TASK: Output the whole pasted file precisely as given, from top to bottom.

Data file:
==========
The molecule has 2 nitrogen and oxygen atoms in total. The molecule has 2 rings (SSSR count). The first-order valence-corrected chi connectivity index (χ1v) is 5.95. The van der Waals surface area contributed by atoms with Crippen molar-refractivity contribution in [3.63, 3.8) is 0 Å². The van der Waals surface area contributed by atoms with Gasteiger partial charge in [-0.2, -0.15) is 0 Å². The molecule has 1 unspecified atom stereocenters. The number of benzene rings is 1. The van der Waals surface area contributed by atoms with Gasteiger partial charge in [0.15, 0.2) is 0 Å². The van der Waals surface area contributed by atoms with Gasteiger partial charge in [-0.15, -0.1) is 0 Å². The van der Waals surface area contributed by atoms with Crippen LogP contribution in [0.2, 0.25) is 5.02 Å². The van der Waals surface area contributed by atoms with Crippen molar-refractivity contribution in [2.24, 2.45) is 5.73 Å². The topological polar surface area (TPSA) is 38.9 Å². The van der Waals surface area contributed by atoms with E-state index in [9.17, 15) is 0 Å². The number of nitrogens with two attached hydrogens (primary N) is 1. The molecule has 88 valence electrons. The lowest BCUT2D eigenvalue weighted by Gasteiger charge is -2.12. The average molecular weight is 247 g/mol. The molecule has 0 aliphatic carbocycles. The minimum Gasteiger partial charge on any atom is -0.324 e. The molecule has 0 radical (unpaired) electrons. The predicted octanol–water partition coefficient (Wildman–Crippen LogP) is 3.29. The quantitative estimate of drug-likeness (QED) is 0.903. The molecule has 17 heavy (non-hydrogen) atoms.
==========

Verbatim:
The molecule has 2 nitrogen and oxygen atoms in total. The molecule has 2 rings (SSSR count). The first-order valence-corrected chi connectivity index (χ1v) is 5.95. The van der Waals surface area contributed by atoms with Crippen molar-refractivity contribution in [3.63, 3.8) is 0 Å². The van der Waals surface area contributed by atoms with Gasteiger partial charge in [-0.2, -0.15) is 0 Å². The molecule has 1 unspecified atom stereocenters. The number of benzene rings is 1. The van der Waals surface area contributed by atoms with Gasteiger partial charge in [0.15, 0.2) is 0 Å². The van der Waals surface area contributed by atoms with Gasteiger partial charge in [-0.15, -0.1) is 0 Å². The van der Waals surface area contributed by atoms with Crippen LogP contribution in [0.2, 0.25) is 5.02 Å². The van der Waals surface area contributed by atoms with Crippen molar-refractivity contribution in [2.24, 2.45) is 5.73 Å². The topological polar surface area (TPSA) is 38.9 Å². The van der Waals surface area contributed by atoms with E-state index in [9.17, 15) is 0 Å². The number of nitrogens with two attached hydrogens (primary N) is 1. The molecule has 88 valence electrons. The lowest BCUT2D eigenvalue weighted by Gasteiger charge is -2.12. The average molecular weight is 247 g/mol. The molecule has 0 aliphatic carbocycles. The minimum Gasteiger partial charge on any atom is -0.324 e. The molecule has 0 radical (unpaired) electrons. The predicted octanol–water partition coefficient (Wildman–Crippen LogP) is 3.29. The quantitative estimate of drug-likeness (QED) is 0.903. The molecule has 17 heavy (non-hydrogen) atoms.